• For now, we'll be using the vanilla settings, but if you were going to change some of the skeinforge parameters, you'd click "Edit" or "Create" to edit or duplicate and edit the skeinforge settings to your liking.
  • OK, I lied. There's one setting you might want to change. (Optional.) With "cupcake-mk4-heated-platform-abs" selected, click "Edit" and then "Raft". Set "Interface Layers" to 1. Press save and close.
  • Back at the first menu, pressing "OK" will start compiling. This can take a while. Good thing the machine is warming up... Pace around expectantly for a few minutes.
  • When it's done, you should have a tab labelled "gcode". Click it if you want to see what gcode is like.
  • The leftmost button on the top row (arrow pointing to a ghostly jelly bean) enables you to simulate the build. Click it, wait a few seconds, and then watch as it traces out the planned object path. Cool, huh? This will be an important pre-flight check in the future, once you get used to what it means.


Here goes nothing...

  • Are you ready to rumble?
  • Has the extruder heated up? (Feel free to re-open the control panel to check that it's been at temp for a while.)
  • Does the machine think it's at zero? (Feel free to re-open the control panel and press "Set Zero" again.)
  • Is the nozzle physically at zero? (Move the nozzle center and almost-touching if not.)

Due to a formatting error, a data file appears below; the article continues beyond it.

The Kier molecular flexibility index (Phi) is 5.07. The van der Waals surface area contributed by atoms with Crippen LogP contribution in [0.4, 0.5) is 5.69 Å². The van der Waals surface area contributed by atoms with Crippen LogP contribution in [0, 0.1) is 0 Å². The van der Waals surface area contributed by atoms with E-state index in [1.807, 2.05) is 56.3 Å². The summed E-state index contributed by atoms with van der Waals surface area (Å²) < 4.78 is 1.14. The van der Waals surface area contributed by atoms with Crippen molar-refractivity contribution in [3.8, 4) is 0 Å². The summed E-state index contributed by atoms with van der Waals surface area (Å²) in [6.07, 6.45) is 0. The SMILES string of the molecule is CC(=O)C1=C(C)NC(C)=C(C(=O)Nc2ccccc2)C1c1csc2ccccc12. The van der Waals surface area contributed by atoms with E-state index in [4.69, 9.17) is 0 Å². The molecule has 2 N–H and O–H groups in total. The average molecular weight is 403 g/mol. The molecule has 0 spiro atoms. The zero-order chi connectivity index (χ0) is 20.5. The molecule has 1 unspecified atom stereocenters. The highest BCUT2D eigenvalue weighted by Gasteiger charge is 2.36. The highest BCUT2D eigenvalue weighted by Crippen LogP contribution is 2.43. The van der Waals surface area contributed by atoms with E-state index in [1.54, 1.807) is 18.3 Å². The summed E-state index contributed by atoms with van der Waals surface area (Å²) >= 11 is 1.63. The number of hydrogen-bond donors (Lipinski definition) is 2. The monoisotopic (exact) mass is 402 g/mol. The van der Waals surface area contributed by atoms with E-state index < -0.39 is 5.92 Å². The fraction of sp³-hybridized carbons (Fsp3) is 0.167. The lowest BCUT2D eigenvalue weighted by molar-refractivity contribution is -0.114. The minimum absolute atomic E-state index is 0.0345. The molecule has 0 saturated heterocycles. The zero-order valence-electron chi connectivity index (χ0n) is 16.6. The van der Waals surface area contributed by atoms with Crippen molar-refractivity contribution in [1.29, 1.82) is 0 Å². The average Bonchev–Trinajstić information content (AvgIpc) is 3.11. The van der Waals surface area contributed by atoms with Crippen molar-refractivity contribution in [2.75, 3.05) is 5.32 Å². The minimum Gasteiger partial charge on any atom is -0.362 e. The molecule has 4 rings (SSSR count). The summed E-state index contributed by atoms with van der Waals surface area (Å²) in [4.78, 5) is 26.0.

• Press the arrow-pointing-to-solid-jelly-bean button ("Build") to start the build!
  • The nozzle will raise up in a few seconds, it will run a test extrusion. If it worked, pull the extra plastic off of the extruder and click "yes" and it will start the print in earnest.
  • (If it didn't extrude, you'll need to see the section on troubleshooting)
  • The nozzle will move back down to the zero position and it'll start printing out the raft.
  • The first layer of the raft is slow and low, and ends up being fat. That's to make it stick better to the platform.
  • The next layer (or layers) are skinnier. They're just there to get the height right and the surface level. They will peel off your model when it's all done.
  • Watch in amazement for a few minutes. It's cool.

Advanced Tricks for Your Second Print

There's a bunch of options in rendering to g-code that you may be interested in changing. You should probably preview your model before printing it out.


  • The z-axis lead screws are modified and super-beefy on Andy's bot. You'll need to modify your machines.xml file to get it to work. See Makerbot machines.xml.
  • As noted above, the temperature indicated on the nozzle is _not_ the interior temperature that's relevant for melting the plastic, but the exterior temperature right next to the heating elements. You'll need to give it 5 min or so to soak in and melt the plastic.
  • The plastic feed reel (or lack thereof) binds. You will have to manually un-spool plastic by rotating the whole bundle from time to time. Just make sure it's not twisted or under tension -- either of those circumstances will cause your build to stop printing.